T HE T RANSITIVE P ROPERTY
year ago last week, President Obama signed the Affordable Care Act. The law enacts significant health insurance reforms that will take effect over the next several years. But one very important piece of that law is already in place. And it may directly benefit you. The Affordable Care Act ensures that college students and young adults can stay on their parents’ employer-provided health care plans until age 26. Before, many health plans and issuers dropped young adults from their parents’ policies because of their age. That left countless college students, recent college graduates and other young people with little recourse and worse — no health insurance. Historically, some 30 percent of young adults have been uninsured, a rate far higher than that of any other age group. But young people don’t need health insurance, right? The statistics say otherwise: one in six young adults today are faced with a chronic illness such as cancer, diabetes or asthma. And nearly half of uninsured young adults report problems paying medical bills. The new law ensures you have an option when it comes to your health care.This is important as you continue through school and as you transition into the job market, since you may find that health care coverage is not immediately available through your employer.Or you may
Let’s Talk About Sex
oday marks the beginning of my last quarter at Stanford.It’s strange,thinking that this is the last time I’m going to experience the first week of a quarter and the last time I’m going to register for classes. It’s so weird to think about. So I’ve always considered myself a late bloomer. I didn’t learn to write an essay until my junior year (and I’m an English major . . . for shame!). I didn’t realize I was a boy until the age of 19, and I didn’t start male puberty until the age of 21. I know I’ve taken a lot of great strides in terms of my own maturity, but I still haven’t touched a lot of the milestones that are part of normal coming-of-age narratives. I feel like I’ve missed out, and here I am, almost at the end of my Stanford career. I feel like I’ve just started. For one thing, I’m still a virgin. I’ve hesitated about focusing on sex in my column, mostly because I never thought of myself as a sexual being. I’m at my last quarter, and I have yet to have any sort of sexual experience. I figured that maybe if I wrote about it, then I’d feel more comfortable approaching sexual situations. Maybe. Here it goes. You see, sex is a strange concept for transmen — or at least, it is for me. How exactly is a transman supposed to have sex? We don’t exactly have, you know, the right equipment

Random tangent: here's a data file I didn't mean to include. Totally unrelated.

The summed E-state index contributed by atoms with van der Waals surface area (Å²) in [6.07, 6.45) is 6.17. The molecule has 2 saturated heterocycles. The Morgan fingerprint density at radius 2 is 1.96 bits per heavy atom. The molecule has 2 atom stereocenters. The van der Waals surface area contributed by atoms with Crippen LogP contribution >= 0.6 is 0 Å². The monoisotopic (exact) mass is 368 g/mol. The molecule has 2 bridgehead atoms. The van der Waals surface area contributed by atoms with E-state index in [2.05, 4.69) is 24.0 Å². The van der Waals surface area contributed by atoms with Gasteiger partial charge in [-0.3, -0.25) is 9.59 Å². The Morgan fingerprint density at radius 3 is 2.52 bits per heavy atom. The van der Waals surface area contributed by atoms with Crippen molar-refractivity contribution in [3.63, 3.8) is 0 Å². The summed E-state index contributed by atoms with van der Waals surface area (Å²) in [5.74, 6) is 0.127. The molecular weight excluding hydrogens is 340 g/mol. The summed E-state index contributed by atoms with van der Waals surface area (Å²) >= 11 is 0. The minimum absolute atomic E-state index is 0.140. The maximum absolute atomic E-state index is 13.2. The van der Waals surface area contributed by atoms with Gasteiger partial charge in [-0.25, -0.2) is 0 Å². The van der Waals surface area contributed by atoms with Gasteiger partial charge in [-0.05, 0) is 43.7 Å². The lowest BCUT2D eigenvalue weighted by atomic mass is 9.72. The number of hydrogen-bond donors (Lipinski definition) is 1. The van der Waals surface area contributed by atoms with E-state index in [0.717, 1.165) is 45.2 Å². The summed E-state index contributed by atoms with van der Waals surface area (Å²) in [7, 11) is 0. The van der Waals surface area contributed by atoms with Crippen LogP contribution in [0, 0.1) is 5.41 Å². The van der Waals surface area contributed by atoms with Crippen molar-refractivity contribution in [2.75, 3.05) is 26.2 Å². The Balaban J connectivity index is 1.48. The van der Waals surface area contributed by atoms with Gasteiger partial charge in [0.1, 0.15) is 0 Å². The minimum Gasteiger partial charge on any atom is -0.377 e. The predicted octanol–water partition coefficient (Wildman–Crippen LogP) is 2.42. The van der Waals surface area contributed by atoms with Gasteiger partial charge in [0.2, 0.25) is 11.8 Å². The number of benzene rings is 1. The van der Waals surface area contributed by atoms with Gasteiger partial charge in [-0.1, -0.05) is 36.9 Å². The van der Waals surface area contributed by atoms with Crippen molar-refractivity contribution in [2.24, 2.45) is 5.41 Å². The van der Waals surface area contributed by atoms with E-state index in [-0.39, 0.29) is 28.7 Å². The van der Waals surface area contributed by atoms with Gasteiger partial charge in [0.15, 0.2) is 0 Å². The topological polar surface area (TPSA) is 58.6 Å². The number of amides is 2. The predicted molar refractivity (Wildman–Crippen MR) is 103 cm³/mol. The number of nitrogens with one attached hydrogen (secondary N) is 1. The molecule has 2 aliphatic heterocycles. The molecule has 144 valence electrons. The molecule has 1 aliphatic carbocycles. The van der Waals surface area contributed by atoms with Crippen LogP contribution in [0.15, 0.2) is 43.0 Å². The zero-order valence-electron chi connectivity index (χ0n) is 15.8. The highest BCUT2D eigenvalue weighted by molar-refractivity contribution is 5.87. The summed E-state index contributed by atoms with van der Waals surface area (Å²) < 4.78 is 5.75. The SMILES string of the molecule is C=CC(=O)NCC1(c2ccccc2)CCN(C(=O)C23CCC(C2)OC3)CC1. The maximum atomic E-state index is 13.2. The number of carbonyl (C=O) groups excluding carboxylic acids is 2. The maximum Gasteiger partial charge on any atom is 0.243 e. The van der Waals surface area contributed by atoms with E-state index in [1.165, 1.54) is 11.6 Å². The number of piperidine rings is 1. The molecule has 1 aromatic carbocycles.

to do the job.I’m not very sure how a girl would feel at the prospect of having sex with a transman. Maybe I’m stressing out over this a lot more than I should be. But it terrifies me that I would be rejected from my first sexual experience because of my body, which is why I don’t take the risk in the first place. I might be confident as a man in all other areas in my life, but when it comes to the topic of sex, I feel inferior and not “real.” To a degree, I feel like I shouldn’t be allowed to have sex because I’m not a legitimate man. It’s something I admit I’m still trying to work through. And call me a prude, but I don’t really see myself having sex with anyone until I am in a committed relationship with them. It might be because my rather strict Catholic upbringing has made me this way. Or maybe it’s because of my inherent terror of physical intimacy. Either way, I’m not exactly a fan of casual sex.One of the complaints I get from my female friends is that I’m way too respectful towards women (now please tell me, how is that a problem?). But I guess that’s how I am, and I can’t really change it (I sincerely apologize, ladies). I see sex as something that needs to be done with consent and respect, and I don’t think I can handle that if I’m drunk, and I would hate to be
We don’t exactly have,you know, the right equipment to do the job
that guy who went too far with a girl and made her feel awful the next morning. But that’s just me, and I understand that doing it the old-fashioned way might be a bit self-destructive, since basically nobody does that anymore, but I don’t know, I can’t really see myself doing anything else. So as I approach my last quarter at Stanford, I feel pressured to finally have sex. It does embarrass me to
Please see BAUTISTA, page 8
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Student government as social entrepreneurship